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Comparison of Los Alamos National Laboratory (LANL) Parallel Ocean Program (POP) Model Fields with Pacific Surface Drifter Measurements

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Master's thesis

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Model fields from the Los Alamos National Laboratory LANL Parallel Ocean Program POP 16 degree global circulation model are compared to measurements from over 1300 satellite-tracked surface drifters that were deployed in the tropical Pacific 20N to 20S, between 1979 and 1994, during the TOGA Pan Pacific Current Study. Geographic averages of 5 days averaged drifter velocity estimates for 2 deg. latitude x 8 deg. longitude bins are compared to similarly binned 3 days model snapshots from September 1992 to October 1994. Eulerian comparisons of the model mean velocities and their observed counterparts show that the model U mean is slightly higher in the equatorial region, while the model V mean is 50 greater in this region. Model SST mean values are 20 less than observed values in the eastern equatorial Pacific. Model variability is about 20 less than the observed quantity in equatorial regions, and 50 less poleward of 10S and 10N. Both model and observed velocity and SST covariance fields imply a net heat convergence toward the equator with the largest values in the region of instability waves north of the equator. Model velocity fields are used to produce simulated Lagrangian trajectories for uniform and non-uniform deployment strategies. Autocorrelation, time and length scales, diffusivity, and polarization are calculated and ensemble averaged by 5 deg. latitude bands for comparison with drifter based Lagrangian statistics. Time and length scales are too long and diffusivities too low compared to observations, but data sampling in the simulated fields was biased by trajectories that overlap current regimes. These differences, in both Eulerian and Lagrangian comparisons, may be related to the lack of a surface mixed layer, inadequate representing of wind forcing, still too coarse grid resolution, and deficiencies in simulating the mean structure of the d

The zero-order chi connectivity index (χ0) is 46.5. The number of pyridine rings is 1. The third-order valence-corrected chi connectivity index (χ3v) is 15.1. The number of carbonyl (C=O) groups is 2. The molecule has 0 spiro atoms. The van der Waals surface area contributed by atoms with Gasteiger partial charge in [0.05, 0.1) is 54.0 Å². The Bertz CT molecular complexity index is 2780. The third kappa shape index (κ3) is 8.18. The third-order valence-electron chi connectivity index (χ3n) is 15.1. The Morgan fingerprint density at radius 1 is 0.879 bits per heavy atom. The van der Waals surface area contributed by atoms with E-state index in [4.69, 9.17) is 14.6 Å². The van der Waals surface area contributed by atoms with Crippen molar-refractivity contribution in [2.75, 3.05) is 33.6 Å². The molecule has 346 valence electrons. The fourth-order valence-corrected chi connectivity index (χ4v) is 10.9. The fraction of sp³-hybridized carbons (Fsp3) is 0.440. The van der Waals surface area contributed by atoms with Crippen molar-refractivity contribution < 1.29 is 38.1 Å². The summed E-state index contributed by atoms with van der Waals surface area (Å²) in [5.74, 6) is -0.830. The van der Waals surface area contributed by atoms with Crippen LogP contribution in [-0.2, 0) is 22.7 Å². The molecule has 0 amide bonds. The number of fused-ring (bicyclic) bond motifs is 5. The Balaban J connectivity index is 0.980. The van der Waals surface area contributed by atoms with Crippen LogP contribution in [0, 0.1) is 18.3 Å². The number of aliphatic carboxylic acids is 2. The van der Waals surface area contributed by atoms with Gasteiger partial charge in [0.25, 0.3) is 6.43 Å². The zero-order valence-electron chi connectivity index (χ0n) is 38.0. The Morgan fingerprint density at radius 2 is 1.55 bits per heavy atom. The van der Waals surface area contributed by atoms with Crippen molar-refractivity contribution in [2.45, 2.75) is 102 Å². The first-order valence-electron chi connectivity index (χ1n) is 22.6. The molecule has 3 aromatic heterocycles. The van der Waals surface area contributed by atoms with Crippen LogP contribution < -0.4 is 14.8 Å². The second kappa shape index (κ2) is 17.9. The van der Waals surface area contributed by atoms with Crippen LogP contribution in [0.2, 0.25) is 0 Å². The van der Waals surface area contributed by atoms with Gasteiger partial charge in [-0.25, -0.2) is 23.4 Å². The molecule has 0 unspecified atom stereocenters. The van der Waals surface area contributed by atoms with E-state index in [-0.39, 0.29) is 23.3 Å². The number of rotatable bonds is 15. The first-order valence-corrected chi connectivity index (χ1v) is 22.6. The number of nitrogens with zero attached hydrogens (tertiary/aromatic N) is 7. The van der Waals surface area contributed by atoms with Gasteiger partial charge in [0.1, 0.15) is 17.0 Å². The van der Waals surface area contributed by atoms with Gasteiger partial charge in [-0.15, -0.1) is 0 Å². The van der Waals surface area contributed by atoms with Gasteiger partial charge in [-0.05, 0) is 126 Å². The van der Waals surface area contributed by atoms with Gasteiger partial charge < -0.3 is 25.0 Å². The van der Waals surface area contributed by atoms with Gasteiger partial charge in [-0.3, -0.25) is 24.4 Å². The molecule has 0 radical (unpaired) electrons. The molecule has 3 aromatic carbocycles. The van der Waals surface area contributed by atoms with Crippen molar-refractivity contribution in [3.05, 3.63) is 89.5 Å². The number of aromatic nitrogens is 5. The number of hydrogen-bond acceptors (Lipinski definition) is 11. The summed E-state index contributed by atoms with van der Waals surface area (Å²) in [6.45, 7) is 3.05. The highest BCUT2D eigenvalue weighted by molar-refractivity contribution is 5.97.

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  • Physical and Dynamic Oceanography

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